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Meet R2, the First Self-Driving Vehicle to Get Federal Approval

Meet R2, the First Self-Driving Vehicle to Get Federal Approval
The Nuro R2 will begin testing on public roads in Houston, Texas in the coming weeks.

The hype around autonomous, self-driving vehicles has for the most part cooled off, the industry having run head-first into reality. But there’s one company that’s not willing to wait years for the technology to hit public roads.

This week, Nuro became the first U.S. company to receive a self-driving vehicle exemption, according to founder Dave Ferguson. The driverless vehicle in question is called R2. After receiving approval from both the U.S. Department of Transportation and the National Highway Traffic Safety Administration, R2 is set to begin public tests in Houston, Texas in mere weeks.

How significant is this? As the Verge explains, “Right now, Federal Motor Vehicle Safety Standards (FMVSS) require cars to have basic, human controls, like steering wheels, pedals, sideview mirrors, and so on … If a proposed new vehicle doesn’t comply with all existing FMVSS, manufacturers can apply for an exemption.” Nuro is the first autonomous-vehicle maker to score that exemption.

While you may not have heard of Nuro before — and more prominent car companies have applied for the exemption — Ferguson and his co-founder Jiajun Zhu have been hyper-focused on this technology. Before founding this company, they were both principal engineers on Google’s self-driving car team, and at Nuro they’re already two years into the testing of their first-generation self-driving delivery vehicle, R1.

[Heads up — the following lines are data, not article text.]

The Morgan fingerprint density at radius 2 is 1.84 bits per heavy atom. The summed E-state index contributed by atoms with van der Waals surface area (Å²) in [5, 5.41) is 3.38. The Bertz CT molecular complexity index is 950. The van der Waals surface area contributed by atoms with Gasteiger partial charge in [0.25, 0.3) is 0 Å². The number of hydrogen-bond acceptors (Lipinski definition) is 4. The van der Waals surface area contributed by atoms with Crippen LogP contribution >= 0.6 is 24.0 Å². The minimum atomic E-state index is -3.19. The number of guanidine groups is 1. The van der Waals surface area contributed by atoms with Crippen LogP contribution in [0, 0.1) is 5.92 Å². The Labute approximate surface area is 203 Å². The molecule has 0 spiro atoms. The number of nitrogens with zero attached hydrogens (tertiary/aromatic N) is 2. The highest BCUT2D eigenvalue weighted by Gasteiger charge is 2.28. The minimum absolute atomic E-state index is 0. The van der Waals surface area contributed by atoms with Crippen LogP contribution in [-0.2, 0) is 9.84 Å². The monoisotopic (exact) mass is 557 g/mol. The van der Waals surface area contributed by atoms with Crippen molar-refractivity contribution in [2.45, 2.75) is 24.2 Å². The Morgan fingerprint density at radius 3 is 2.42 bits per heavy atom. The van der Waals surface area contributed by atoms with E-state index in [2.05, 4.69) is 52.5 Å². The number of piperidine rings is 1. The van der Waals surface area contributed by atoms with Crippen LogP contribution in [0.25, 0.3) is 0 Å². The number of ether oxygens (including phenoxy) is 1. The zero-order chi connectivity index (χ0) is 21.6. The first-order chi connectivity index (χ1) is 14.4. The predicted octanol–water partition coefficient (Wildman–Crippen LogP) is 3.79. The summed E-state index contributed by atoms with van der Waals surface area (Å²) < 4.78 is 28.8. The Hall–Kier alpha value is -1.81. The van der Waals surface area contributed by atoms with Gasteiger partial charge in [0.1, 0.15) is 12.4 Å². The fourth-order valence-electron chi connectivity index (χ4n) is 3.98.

R2 differs by being more durable, smaller in size and larger in carrying capacity, and crucially for the exemption, its speed tops out at 25 MPH. Once testing is complete, the idea is for it to bring products like groceries (it’s temperature controlled, after all) right to your doorstep, with customers unlocking them with a code on a touchscreen.

“The launch of R2 marks a new phase for Nuro, as we work towards deploying our delivery services at city scale in Houston with multiple partners,” writes Ferguson. So if you see a weird pod topped with a surveillance camera rolling around the city next time you visit, don’t worry, it’s just delivering kale.

Source: www.insidehook.com

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